A Red Scare
In March 1947, the Washington State Legislature created the Joint Legislative Fact-finding Committee on Un-American Activities in the State of Washington. The committee was charged with investigating groups and individuals that were suspected of being Communists or members of other subversive groups. The University of Washington was one of the organizations investigated.
The investigation took place in context of a national post-World War II "Red Scare" in which, for the second time since the Bolshevik revolution of 1917, Communists were thought to have infiltrated and endangered American institutions. (The first took place in 1919.) The United States House Un-American Activities Committee, inactive during the war, began its investigations, paving the way for the Hollywood blacklist. A similar process in the U.S. Senate unfolded under the leadership of Sen. Joseph McCarthy.
The First Amendment
"McCarthy Era" investigations have been looked back upon as hysterical "witch hunts" that disregarded the right of United States citizens to the freedom of speech provided by the First Amendment of the Constitution. The First Amendment reads: "Congress must not interfere with freedom of religion, speech or press, assembly, and petition. Congress shall make no law respecting an establishment of religion, or prohibiting the free exercise thereof; or abridging the freedom of speech, or of the press; or the right of the people to peaceably assemble, and to petition the government for a redress of grievances."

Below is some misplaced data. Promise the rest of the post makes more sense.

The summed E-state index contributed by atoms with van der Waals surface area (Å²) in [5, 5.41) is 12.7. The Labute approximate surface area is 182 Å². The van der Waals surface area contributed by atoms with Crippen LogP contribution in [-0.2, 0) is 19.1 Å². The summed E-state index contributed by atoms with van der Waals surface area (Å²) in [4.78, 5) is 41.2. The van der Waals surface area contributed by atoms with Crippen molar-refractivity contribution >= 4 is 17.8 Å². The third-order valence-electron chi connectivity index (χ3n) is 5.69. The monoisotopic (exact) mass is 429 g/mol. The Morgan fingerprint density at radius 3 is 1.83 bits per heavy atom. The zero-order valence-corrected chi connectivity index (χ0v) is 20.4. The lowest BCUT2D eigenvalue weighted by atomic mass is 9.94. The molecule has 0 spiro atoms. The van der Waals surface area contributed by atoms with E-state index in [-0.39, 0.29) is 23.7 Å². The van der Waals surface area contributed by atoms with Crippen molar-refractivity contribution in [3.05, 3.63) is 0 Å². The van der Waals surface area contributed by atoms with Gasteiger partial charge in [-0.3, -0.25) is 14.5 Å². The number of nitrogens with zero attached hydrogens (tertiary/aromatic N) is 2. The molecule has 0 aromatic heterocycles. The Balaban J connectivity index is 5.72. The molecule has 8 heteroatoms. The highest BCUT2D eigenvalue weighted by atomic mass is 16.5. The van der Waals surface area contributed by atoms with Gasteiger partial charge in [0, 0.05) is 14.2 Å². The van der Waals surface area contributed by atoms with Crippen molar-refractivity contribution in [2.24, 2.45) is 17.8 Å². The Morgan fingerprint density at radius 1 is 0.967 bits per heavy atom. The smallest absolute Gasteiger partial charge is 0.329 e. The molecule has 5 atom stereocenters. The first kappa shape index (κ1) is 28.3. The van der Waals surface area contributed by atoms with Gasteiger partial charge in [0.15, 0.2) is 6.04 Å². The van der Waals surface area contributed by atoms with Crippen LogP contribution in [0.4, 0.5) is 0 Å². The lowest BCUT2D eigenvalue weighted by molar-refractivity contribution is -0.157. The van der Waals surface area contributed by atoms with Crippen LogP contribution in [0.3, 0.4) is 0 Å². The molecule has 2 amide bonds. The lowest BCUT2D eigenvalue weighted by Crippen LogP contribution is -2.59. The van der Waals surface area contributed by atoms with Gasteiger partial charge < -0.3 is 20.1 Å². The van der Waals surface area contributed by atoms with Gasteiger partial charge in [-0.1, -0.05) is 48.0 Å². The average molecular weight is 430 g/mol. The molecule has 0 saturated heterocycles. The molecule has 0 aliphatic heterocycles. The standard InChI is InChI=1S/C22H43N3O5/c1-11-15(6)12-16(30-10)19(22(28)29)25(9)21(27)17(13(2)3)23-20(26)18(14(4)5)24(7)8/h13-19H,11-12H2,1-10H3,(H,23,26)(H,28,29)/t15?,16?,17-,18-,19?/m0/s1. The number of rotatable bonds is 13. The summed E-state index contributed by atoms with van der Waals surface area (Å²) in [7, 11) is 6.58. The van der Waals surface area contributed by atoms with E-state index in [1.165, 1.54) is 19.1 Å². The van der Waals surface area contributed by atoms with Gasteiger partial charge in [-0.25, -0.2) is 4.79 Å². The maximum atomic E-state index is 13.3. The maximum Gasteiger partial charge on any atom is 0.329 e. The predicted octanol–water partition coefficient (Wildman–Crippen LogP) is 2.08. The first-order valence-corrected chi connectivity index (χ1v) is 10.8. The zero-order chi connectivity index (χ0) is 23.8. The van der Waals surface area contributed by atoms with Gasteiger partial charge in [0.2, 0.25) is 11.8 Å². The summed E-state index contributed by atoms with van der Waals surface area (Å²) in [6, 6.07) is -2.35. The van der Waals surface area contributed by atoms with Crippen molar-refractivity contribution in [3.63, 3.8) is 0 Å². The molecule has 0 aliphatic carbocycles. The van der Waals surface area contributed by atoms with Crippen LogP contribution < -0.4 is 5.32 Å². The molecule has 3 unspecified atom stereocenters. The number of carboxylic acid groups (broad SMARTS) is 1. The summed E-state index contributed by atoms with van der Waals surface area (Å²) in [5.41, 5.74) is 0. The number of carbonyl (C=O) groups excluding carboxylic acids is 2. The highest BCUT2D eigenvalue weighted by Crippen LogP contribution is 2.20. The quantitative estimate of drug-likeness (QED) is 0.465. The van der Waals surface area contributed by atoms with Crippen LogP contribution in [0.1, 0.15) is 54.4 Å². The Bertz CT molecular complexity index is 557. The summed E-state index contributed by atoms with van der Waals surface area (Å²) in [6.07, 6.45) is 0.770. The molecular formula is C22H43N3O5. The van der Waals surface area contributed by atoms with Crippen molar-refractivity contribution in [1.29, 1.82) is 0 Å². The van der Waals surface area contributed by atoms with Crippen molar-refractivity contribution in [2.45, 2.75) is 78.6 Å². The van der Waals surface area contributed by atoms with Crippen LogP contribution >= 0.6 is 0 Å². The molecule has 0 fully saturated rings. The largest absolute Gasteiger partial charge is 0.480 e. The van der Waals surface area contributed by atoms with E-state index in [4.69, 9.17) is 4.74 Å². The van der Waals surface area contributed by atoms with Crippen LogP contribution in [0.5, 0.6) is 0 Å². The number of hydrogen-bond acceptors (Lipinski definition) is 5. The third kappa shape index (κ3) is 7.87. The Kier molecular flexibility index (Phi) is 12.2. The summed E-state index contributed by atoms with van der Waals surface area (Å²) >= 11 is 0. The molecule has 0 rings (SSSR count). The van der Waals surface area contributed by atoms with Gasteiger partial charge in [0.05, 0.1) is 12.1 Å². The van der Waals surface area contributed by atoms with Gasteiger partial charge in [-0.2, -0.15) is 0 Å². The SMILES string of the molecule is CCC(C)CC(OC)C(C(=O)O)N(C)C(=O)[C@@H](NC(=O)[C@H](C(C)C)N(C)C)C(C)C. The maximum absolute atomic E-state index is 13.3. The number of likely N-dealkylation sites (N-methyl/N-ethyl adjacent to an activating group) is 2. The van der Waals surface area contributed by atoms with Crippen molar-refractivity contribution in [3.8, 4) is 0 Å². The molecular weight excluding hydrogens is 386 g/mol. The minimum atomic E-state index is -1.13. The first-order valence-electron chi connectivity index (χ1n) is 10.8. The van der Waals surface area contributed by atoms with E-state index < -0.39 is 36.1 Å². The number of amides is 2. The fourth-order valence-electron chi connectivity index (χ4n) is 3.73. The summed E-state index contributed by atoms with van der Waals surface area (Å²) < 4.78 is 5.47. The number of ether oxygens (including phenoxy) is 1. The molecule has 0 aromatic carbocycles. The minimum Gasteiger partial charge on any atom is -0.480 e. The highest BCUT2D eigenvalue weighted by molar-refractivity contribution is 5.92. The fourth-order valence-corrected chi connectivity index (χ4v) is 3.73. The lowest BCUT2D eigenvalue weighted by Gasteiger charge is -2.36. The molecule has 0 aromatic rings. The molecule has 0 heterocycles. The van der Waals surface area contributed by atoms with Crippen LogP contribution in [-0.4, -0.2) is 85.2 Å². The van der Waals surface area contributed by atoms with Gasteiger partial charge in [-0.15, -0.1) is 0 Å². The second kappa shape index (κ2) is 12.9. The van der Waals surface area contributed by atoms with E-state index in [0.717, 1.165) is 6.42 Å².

"150 Faculty Communists"
Sen. Thomas H. Bienz, a Spokane Democrat on the state Committee on Un-American Activities, stated, "There are probably not less than 150 on the faculty who are Communists or sympathizers with the Communist party" (Spokesman-Review).
The committee, also called the Canwell Committee after its chairman, Albert Canwell, considered having 40 University of Washington faculty members subpoenaed for questioning. The Canwell Committee called "only" 11 professors to answer charges about their Communist Party connections. Five days of hearings took place during July 1948 at the Seattle Field Artillery Armory (in 1999 the Center House of the Seattle Center, north of downtown Seattle).
Many Are Called, Few Give Information
Following is a list of faculty members who testified before the Canwell Committee. Also given is their specialty and a brief statement of what each tenured professor said to the Committee.
- Professor Maude Beal (English) admitted to formerly being a member of the Communist Party, but refused to name other members.
- Professor Joe Butterworth (Old English), a member of the faculty since 1929, refused to answer any questions and was cited by the Committee for contempt.
- Professor Joseph Cohen (Sociology) denied ever being a member of the Communist Party.
- Professor Harold Eby stated that he was formerly a member of the Communist Party, but refused to divulge the names of any other members.
- Professor Garland Ethel admitted his former membership in the Communist Party, but refused to divulge the names of other members.